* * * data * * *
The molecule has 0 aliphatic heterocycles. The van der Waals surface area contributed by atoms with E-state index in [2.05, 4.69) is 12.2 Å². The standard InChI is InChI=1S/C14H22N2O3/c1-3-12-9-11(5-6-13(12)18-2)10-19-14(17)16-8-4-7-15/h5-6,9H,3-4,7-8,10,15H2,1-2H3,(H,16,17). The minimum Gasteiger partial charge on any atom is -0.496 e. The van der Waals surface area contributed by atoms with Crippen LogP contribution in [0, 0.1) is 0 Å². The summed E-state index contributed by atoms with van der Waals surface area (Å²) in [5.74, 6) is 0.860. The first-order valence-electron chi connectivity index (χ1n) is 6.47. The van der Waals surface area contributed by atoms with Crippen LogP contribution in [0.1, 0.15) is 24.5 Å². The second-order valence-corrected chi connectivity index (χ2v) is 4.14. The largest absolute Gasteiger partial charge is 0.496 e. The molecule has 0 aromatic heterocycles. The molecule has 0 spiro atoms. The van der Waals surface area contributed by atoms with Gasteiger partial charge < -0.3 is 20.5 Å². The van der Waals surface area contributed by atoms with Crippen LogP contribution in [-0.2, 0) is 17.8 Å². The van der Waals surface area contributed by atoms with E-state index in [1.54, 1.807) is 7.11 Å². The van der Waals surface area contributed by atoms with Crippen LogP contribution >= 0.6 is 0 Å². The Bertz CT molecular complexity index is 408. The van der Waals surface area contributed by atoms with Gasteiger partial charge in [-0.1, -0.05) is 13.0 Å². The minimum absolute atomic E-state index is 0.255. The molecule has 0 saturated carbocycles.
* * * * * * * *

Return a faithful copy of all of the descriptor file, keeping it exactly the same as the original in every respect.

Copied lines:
The molecule has 0 aliphatic heterocycles. The van der Waals surface area contributed by atoms with E-state index in [2.05, 4.69) is 12.2 Å². The standard InChI is InChI=1S/C14H22N2O3/c1-3-12-9-11(5-6-13(12)18-2)10-19-14(17)16-8-4-7-15/h5-6,9H,3-4,7-8,10,15H2,1-2H3,(H,16,17). The minimum Gasteiger partial charge on any atom is -0.496 e. The van der Waals surface area contributed by atoms with Crippen LogP contribution in [0, 0.1) is 0 Å². The summed E-state index contributed by atoms with van der Waals surface area (Å²) in [5.74, 6) is 0.860. The first-order valence-electron chi connectivity index (χ1n) is 6.47. The van der Waals surface area contributed by atoms with Crippen LogP contribution in [0.1, 0.15) is 24.5 Å². The second-order valence-corrected chi connectivity index (χ2v) is 4.14. The largest absolute Gasteiger partial charge is 0.496 e. The molecule has 0 aromatic heterocycles. The molecule has 0 spiro atoms. The van der Waals surface area contributed by atoms with Gasteiger partial charge < -0.3 is 20.5 Å². The van der Waals surface area contributed by atoms with Crippen LogP contribution in [-0.2, 0) is 17.8 Å². The van der Waals surface area contributed by atoms with E-state index in [1.54, 1.807) is 7.11 Å². The van der Waals surface area contributed by atoms with Crippen LogP contribution >= 0.6 is 0 Å². The Bertz CT molecular complexity index is 408. The van der Waals surface area contributed by atoms with Gasteiger partial charge in [-0.1, -0.05) is 13.0 Å². The minimum absolute atomic E-state index is 0.255. The molecule has 0 saturated carbocycles.